December 7th is always a strange day. On the one hand, I think of Pearl Harbor, the day that will live in infamy and how the USA got into World War II and all that that meant and all the lives that were lost on this day.
On the other, I think of my adopted city of Milan which celebrates its patron saint on this day, Sant’Ambrogio. I lived in Milan for about 10 years so I got very used to its people, their culture and habits. In fact, I feel like I too should be having a long holiday weekend taking Monday, Tuesday and Wednesday off as my friends in Italy are doing at this time.
December 7th is also the start of Opera season in Milan at La Scala. It is also the opening of the ski season. I spent many a year skiing at a friend’s home in France. Those were the days….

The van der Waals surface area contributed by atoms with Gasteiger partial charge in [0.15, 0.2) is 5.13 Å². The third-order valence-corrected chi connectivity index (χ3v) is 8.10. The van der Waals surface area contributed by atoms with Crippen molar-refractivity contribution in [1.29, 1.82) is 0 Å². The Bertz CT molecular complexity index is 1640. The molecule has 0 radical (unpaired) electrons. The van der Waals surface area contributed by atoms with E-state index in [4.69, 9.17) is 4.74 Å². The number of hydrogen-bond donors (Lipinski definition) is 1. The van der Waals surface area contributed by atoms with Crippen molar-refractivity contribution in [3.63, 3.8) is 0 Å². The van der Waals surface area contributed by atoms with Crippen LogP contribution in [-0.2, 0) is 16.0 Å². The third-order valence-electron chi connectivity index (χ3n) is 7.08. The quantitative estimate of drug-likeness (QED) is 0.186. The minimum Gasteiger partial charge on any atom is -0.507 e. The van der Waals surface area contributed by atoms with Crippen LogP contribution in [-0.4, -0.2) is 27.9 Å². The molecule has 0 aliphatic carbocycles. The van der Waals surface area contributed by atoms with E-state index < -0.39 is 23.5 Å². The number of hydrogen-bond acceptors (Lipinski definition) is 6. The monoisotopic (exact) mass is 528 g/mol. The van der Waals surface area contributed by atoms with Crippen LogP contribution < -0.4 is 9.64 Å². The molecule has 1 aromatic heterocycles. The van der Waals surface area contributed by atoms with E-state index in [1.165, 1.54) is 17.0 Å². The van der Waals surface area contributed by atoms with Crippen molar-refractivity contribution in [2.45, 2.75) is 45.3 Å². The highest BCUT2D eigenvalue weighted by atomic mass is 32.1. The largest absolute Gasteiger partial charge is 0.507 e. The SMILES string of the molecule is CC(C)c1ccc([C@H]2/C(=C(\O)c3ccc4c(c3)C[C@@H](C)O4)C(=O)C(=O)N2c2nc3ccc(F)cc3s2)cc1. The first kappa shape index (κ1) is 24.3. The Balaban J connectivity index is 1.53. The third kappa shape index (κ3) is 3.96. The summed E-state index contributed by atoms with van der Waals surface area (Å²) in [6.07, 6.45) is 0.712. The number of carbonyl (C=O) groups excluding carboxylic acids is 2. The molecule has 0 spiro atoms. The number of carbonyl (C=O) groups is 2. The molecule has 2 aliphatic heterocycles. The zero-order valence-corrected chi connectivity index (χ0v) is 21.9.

As I sit in my office in New York, I do feel that Christmas has come to town. I guess it’s the cold and the flurries we saw yesterday. Thoughts of holidays and good will or something similar come to mind. I of course, like to celebrate with a drink of sparkling wine.
I hope to toast Milan, our fallen heroes and such with a glass of Franciacorta. While not made in Milan, it is made in Lombardy in an area near the city of Brescia. I did a long interview some months ago with Riccardo Ricci Curbastro, a Franciacorta producer on this blog. Oddly enough, having nothing to do with me, the shop I work in once a week, Maslow6 in Tribeca sells the Brut from this lovely producer.
Franciacorta wines are not inexpensive compared to Prosecco but I think they are more similar to Champagne than their friendly cousin from the Veneto. Firstly, they are made using the traditional method, with secondary fermentation taking place in the bottle. Secondly, most Franciacorta wines rest on their lees for 3 years, some for 5 years. This long lees aging yields nutty and delicious wines but they are also more costly. It’s a style I like and recommend trying at least once this holiday season.